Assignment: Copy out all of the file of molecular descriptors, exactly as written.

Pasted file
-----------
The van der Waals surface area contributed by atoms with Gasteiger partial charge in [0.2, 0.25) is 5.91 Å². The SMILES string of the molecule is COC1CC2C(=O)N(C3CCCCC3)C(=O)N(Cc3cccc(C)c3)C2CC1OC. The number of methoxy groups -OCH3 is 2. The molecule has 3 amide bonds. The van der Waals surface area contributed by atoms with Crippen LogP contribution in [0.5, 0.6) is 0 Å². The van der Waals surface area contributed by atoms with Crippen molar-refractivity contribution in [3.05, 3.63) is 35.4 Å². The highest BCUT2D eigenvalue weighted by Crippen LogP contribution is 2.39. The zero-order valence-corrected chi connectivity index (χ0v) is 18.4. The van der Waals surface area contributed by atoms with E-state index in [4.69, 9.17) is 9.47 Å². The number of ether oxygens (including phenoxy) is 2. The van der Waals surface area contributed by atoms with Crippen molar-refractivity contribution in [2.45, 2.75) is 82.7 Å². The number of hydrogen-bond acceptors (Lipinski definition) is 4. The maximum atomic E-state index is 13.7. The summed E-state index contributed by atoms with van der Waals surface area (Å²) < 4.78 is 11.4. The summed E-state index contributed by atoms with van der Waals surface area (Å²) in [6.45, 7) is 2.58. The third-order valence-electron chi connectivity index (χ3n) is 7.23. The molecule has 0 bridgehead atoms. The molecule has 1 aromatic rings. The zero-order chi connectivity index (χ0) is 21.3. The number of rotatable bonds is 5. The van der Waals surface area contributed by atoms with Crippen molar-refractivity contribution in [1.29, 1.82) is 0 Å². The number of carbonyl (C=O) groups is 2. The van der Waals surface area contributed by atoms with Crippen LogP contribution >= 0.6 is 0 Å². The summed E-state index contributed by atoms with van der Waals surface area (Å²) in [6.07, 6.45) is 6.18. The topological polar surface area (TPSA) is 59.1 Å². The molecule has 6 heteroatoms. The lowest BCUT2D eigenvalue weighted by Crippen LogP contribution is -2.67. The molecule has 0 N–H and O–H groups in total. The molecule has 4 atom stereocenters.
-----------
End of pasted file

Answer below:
The van der Waals surface area contributed by atoms with Gasteiger partial charge in [0.2, 0.25) is 5.91 Å². The SMILES string of the molecule is COC1CC2C(=O)N(C3CCCCC3)C(=O)N(Cc3cccc(C)c3)C2CC1OC. The number of methoxy groups -OCH3 is 2. The molecule has 3 amide bonds. The van der Waals surface area contributed by atoms with Crippen LogP contribution in [0.5, 0.6) is 0 Å². The van der Waals surface area contributed by atoms with Crippen molar-refractivity contribution in [3.05, 3.63) is 35.4 Å². The highest BCUT2D eigenvalue weighted by Crippen LogP contribution is 2.39. The zero-order valence-corrected chi connectivity index (χ0v) is 18.4. The van der Waals surface area contributed by atoms with E-state index in [4.69, 9.17) is 9.47 Å². The number of ether oxygens (including phenoxy) is 2. The van der Waals surface area contributed by atoms with Crippen molar-refractivity contribution in [2.45, 2.75) is 82.7 Å². The number of hydrogen-bond acceptors (Lipinski definition) is 4. The maximum atomic E-state index is 13.7. The summed E-state index contributed by atoms with van der Waals surface area (Å²) < 4.78 is 11.4. The summed E-state index contributed by atoms with van der Waals surface area (Å²) in [6.45, 7) is 2.58. The third-order valence-electron chi connectivity index (χ3n) is 7.23. The molecule has 0 bridgehead atoms. The molecule has 1 aromatic rings. The zero-order chi connectivity index (χ0) is 21.3. The number of rotatable bonds is 5. The van der Waals surface area contributed by atoms with Crippen molar-refractivity contribution in [1.29, 1.82) is 0 Å². The number of carbonyl (C=O) groups is 2. The van der Waals surface area contributed by atoms with Crippen LogP contribution >= 0.6 is 0 Å². The summed E-state index contributed by atoms with van der Waals surface area (Å²) in [6.07, 6.45) is 6.18. The topological polar surface area (TPSA) is 59.1 Å². The molecule has 6 heteroatoms. The lowest BCUT2D eigenvalue weighted by Crippen LogP contribution is -2.67. The molecule has 0 N–H and O–H groups in total. The molecule has 4 atom stereocenters.